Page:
As a freelance writer, if you’re looking for writing advice you’re certain to find it at every turn these days. There are literally hundreds of writing sites available and many of these are in a blog format, providing updated content on a weekly or even daily basis. For me, my email fills up nearly every morning with new blog posts from sites I subscribe to. The amount of information is insane.
What amazes me is that a lot of the advice is pretty darned good. I think that in the past few years, only a handful have been so disagreeable as to warrant a comment from me stating my opposition. When you think about the numbers, that’s not a bad percentage.
When I think about writing advice, I’m dividing it into two primary categories: general writing advice and freelance writing. Certainly, there is a great deal more general writing advice out there and most of it is fairly agreeable. The narrowed down niche of freelance writing is a bit different though. Freelance writing advice is more about particular strategies rather than how to dot your i’s. A lot of the advice is good, but there is a lot of room for disagreement as well.
I find it fascinating to look through my Twitter stream and see the variety of creative writing posts that are available to us. Freelance writing strategies abound although when you biol it down, there are really only a few subjects to cover. Getting clients, keeping clients, client horror stories, organization, finding work. That pretty much covers the gamut, wouldn’t you say?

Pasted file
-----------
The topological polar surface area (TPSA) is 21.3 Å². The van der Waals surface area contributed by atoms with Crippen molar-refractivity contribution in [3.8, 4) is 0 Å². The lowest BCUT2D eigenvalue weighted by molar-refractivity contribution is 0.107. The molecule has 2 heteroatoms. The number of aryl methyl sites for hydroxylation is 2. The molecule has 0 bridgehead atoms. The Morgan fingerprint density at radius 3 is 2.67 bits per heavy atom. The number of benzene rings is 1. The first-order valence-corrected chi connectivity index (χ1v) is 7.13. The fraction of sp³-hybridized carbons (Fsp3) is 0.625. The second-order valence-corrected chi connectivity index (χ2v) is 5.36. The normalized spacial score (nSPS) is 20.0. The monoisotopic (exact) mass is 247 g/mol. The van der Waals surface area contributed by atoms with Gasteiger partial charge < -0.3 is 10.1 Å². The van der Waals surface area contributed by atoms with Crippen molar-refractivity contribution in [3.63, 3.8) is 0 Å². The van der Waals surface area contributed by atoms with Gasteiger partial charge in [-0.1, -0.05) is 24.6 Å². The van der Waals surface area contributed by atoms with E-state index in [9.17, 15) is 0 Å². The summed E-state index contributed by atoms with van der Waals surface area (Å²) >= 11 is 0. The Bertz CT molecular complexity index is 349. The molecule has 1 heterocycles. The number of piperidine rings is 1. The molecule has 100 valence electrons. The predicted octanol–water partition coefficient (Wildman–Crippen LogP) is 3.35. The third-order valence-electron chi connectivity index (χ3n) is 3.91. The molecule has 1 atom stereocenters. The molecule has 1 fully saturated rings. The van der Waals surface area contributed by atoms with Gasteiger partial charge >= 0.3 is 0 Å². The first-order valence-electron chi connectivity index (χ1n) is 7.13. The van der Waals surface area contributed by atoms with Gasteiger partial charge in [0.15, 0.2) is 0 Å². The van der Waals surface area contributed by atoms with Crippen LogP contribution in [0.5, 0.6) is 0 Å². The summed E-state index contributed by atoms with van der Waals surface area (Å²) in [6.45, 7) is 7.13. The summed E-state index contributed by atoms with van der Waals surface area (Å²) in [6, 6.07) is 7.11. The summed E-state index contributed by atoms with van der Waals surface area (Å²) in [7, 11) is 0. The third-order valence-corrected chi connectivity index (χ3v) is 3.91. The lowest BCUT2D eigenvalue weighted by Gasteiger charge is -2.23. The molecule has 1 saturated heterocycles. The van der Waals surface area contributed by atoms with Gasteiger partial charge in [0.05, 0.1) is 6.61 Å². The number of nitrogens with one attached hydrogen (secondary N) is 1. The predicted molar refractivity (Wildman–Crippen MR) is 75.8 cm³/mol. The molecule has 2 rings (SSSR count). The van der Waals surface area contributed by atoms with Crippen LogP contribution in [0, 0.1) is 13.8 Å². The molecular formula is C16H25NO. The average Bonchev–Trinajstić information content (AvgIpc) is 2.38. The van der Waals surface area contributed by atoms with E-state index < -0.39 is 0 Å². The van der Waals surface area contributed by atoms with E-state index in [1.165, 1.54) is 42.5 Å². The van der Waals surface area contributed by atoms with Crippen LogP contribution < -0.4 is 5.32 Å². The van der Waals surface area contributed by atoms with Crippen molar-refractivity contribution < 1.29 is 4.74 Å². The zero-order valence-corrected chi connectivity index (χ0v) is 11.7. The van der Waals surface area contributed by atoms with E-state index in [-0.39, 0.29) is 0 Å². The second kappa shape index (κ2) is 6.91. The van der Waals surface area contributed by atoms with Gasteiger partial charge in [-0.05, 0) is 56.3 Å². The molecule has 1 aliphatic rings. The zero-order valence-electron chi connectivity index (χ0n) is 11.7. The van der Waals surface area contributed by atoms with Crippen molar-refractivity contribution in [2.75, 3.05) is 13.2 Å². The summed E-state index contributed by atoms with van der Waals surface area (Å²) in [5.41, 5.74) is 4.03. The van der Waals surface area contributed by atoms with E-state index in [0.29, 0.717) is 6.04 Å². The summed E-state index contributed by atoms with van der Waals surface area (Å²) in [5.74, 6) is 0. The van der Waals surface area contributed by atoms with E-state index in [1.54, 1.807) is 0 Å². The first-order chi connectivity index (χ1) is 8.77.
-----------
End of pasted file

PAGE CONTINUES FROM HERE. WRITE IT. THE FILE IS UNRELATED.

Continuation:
So if there are so few categories of topics, how can there be so many posts, so much advice? Well, it’s because each of us have our own take on a given topic based on our experiences. What’s great is that no one person has a lock on what is the best advice or what is the best way to get it across. Some of us are blessed with a real writing gift and can make an ordinary tips post soar, others have to work at it and still the readers are sore.
After a few years of following writing blogs, something has got to really have a unique spin on it to grab my attention. Even then, I tend to scoop whatever tidbits that apply into my short term memory and the rest of the advice is quickly sent to my internal recycle bin. That’s just how it goes.
When I was starting out as a writer the advice I was finding was invaluable and if you write writing advice this is an important thing. There is always someone new to the game, someone who can learn from your advice. Don’t worry about being redundant. Don’t worry about writing something that is not earth-shattering new. Be true to yourself and your readers. Chances are you will connect with them in ways that no one else has.